Know how you can tell smartphones and app stores are truly mainstream? No, it’s not because my mother just bought a Blackberry! It’s because the Wall Street Journal is writing articles on apps, and that <gasp> malicious apps have been creeping into the smartphone space.
I am being a bit tongue in cheek; the Wall Street Journal is, as always, fairly even and conservative in their tone:
As smartphones and the applications that run on them take off, businesses and consumers are beginning to confront a budding dark side of the wireless Web.
Online stores run by Apple Inc., Google Inc. and others now offer more than 250,000 applications such as games and financial tools. The apps have been a key selling point for devices like Apple’s iPhone. But concerns are growing among security researchers and government officials that efforts to keep out malicious software aren’t keeping up with the apps craze.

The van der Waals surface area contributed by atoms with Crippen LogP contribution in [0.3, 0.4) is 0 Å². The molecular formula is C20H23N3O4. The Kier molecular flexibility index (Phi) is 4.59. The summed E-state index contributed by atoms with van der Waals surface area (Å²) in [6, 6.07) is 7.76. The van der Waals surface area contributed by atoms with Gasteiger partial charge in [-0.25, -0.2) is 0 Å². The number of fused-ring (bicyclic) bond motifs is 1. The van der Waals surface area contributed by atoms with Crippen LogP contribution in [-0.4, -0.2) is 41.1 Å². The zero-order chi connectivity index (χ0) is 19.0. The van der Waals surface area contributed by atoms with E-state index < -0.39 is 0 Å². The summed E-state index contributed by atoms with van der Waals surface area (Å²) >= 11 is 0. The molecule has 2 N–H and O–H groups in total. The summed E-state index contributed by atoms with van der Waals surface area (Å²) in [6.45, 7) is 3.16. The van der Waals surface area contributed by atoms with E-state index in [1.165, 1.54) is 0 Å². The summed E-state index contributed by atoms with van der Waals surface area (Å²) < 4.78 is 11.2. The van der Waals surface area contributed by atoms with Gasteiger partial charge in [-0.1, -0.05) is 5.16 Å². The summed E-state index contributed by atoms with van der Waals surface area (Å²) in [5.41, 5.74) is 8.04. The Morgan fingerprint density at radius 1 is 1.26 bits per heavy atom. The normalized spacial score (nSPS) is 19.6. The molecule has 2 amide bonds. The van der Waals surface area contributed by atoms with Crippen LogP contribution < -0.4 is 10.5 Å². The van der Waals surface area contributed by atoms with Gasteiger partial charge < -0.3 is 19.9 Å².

The article goes on to talk about how the Air Force and other organizations have responded to fears about malicious apps by locking down Blackberries and banning users from installing their own apps. It puts an interesting spin on the success of the Blackberry and the future for Android and the iPhone in the corporate space. On the one hand, there are increased fears from IT that a malicious app or exploit (rare as they are) could wreak havoc with corporate phones, and on the other hand, users want what they use for personal devices and what their friends have.
While the Wall Street Journal dances around it a bit, right now the best solution is common sense. Be vigilant, don’t download apps that don’t make sense, and pay attention to the “features” an app offers. If a game wants access to your text messages or phone calls, you really need to wonder why before you hit buy.
Via The Wall Street Journal (registration may be required)